Histological recurrence and depth of loop treatment of the cervix in women of reproductive age: incomplete excision versus adverse pregnancy outcome



The authors of this article1 are to be congratulated on their excellent treatment results. Their conclusion that margin status at the endocervix is an independent prognostic factor is similar to that of our findings.2 They also note that the majority of post-treatment disease is diagnosed more than 2 years after treatment. In their study, in the absence of data on the location of the squamo-columnar junction, the authors use age as a surrogate, assuming that younger women have ectocervical lesions, whereas older women have lesions involving the canal. Unfortunately, as our data have shown, age is not a good indicator of the location of the squamo-columnar junction. The authors’ advice to base the depth of treatment on the woman’s age obscures the important, time-honoured and sensible criterion to tailor the treatment to the extent of endocervical involvement, which was probably the basis of their own highly successful treatment policy. I suggest that we should use demonstrable clinical criteria that individualise every woman’s treatment rather than using an inaccurate surrogate.

It is not appropriate to compare the depth of treatment with the risk of recurrence without knowing the location of the squamo-columnar junction because the surgeon will usually have tailored the depth of treatment on the basis of this characteristic. In Figure 2A, excision to 5 mm in older women seems to have given the best results. This is probably a result of the surgeon using shallower treatment in women with disease only on the ectocervix. We recognised, as a limitation of our study, the fact that our treatment policy was to excise to 10 mm if the lesion was on the ectocervix, 15 mm if the upper limit of the lesion was easily visible in the lower end of the canal and 15–25 mm if the upper limit was not clearly visible.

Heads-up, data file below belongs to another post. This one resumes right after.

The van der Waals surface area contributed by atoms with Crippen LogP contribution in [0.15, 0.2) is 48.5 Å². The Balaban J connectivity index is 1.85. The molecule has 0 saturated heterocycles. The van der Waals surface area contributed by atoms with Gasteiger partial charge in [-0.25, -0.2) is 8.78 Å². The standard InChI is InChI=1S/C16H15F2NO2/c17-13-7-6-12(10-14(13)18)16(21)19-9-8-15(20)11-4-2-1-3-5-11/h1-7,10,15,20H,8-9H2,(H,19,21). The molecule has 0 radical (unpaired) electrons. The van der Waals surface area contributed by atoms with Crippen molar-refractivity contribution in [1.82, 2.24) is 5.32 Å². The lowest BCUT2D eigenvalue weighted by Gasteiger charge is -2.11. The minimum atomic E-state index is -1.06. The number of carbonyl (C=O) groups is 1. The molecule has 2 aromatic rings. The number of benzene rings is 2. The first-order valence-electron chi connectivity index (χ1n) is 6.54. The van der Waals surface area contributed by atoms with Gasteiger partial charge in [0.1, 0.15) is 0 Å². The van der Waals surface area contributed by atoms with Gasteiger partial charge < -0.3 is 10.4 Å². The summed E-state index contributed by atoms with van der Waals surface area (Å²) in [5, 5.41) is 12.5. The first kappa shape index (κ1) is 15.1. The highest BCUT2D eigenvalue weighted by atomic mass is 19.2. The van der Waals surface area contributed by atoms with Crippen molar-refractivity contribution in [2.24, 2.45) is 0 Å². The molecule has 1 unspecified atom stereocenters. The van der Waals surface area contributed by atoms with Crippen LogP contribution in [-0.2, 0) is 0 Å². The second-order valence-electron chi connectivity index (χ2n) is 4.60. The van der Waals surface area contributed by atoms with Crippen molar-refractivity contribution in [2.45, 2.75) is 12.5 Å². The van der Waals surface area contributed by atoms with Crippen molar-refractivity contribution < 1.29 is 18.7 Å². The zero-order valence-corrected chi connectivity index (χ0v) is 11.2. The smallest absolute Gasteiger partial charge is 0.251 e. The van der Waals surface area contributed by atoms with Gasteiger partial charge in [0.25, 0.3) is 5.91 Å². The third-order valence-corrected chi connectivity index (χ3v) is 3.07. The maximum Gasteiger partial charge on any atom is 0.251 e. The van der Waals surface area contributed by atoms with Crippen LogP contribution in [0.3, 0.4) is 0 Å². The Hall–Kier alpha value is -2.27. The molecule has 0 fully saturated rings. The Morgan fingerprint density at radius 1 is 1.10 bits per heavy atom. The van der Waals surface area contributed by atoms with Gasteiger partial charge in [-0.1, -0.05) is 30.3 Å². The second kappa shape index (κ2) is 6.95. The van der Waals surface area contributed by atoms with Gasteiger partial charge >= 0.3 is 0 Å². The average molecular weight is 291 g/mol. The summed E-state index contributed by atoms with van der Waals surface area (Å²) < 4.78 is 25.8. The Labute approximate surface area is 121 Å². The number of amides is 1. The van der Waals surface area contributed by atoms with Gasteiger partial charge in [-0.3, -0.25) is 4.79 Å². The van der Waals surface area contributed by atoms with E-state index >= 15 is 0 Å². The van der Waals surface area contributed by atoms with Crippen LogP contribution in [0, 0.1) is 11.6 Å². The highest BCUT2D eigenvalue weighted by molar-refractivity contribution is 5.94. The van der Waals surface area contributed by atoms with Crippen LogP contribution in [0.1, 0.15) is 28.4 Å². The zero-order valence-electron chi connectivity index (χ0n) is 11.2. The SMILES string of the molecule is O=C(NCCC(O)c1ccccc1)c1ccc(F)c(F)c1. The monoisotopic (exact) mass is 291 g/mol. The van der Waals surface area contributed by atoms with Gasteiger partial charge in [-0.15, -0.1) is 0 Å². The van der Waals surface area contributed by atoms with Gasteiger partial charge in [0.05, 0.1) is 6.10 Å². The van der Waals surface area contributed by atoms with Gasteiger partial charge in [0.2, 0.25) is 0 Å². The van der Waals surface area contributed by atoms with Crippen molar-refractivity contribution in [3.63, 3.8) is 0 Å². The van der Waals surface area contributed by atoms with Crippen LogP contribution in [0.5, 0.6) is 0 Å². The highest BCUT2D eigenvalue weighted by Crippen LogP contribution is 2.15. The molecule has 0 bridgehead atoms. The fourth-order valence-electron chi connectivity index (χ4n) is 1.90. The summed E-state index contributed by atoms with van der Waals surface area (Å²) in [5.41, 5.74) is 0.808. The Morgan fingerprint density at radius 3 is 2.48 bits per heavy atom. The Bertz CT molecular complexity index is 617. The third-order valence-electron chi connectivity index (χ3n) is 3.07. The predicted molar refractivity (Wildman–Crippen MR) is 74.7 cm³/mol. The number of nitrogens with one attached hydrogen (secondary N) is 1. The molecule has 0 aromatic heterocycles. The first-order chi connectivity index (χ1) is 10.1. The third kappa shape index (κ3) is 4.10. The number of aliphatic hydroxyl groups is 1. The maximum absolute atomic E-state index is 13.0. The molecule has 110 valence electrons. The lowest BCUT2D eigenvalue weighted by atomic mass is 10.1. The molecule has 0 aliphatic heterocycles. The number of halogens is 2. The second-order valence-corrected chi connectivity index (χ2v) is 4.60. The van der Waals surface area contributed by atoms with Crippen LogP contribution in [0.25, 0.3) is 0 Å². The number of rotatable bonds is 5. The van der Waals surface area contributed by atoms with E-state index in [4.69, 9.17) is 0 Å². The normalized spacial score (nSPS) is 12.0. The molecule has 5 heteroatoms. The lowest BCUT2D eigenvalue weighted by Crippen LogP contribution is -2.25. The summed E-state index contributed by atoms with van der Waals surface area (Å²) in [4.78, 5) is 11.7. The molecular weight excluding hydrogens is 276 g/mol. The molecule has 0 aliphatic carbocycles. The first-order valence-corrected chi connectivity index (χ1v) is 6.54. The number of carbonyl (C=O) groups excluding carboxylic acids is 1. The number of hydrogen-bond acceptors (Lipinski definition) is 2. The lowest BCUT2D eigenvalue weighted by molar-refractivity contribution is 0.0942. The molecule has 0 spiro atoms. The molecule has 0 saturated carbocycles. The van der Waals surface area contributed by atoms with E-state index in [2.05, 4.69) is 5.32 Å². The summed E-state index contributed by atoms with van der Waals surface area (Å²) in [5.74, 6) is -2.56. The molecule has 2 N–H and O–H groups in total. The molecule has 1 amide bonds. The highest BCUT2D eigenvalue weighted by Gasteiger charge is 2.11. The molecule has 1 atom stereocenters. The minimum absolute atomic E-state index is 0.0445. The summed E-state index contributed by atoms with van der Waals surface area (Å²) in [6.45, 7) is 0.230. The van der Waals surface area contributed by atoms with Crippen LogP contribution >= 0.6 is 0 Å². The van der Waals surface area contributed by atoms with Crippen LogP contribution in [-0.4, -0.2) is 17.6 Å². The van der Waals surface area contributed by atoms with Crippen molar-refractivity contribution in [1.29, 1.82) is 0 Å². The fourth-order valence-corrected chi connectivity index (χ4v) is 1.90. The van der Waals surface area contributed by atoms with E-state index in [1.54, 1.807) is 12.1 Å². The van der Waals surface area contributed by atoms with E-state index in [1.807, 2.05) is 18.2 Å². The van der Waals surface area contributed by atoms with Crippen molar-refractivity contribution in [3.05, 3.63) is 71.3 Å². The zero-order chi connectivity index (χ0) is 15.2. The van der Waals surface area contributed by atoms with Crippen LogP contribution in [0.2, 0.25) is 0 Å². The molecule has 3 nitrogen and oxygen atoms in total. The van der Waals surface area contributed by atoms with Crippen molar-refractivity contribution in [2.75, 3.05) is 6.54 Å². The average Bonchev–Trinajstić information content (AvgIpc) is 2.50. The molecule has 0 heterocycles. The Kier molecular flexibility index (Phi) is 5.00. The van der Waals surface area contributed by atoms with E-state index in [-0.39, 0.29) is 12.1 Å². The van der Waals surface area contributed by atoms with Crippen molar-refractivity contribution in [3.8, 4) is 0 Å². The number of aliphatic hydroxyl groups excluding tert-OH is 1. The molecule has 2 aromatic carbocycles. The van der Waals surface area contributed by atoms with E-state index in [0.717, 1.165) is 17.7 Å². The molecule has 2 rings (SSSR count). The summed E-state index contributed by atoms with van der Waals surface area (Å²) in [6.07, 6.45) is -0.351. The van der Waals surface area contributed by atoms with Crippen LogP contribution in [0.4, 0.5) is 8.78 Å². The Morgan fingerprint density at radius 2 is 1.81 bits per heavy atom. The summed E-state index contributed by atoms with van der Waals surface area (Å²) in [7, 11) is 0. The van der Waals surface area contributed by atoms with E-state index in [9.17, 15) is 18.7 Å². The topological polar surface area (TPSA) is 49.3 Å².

It is not particularly useful to use histologically derived measurements of the maximum depth of cervical intraepithelial neoplasia, because these are all measured from the surface of the epithelium and take no account of the need to treat disease in the canal. Finally, I was surprised to see the authors stating that a study from their own department, ‘also showed no increased risk of disease recurrence with involved margins’. Indeed, with only a 3-month follow up, Murdoch et al.3 showed that incomplete excision was associated with an increased risk of recurrent disease. With longer follow-up, this finding was confirmed by another study from the department.4 Although the rates are not stated specifically in the present article, it is also clear that incomplete excision is associated with an increased risk of recurrent disease.

The conclusion of this study, as in ours, is that the treating surgeon should aim for complete excision of cervical intraepithelial neoplasia, preferably in a single fragment. Failure to achieve this goal will increase the risk of post-treatment disease requiring a second treatment and potentially increase the risk of an adverse outcome in any subsequent pregnancy.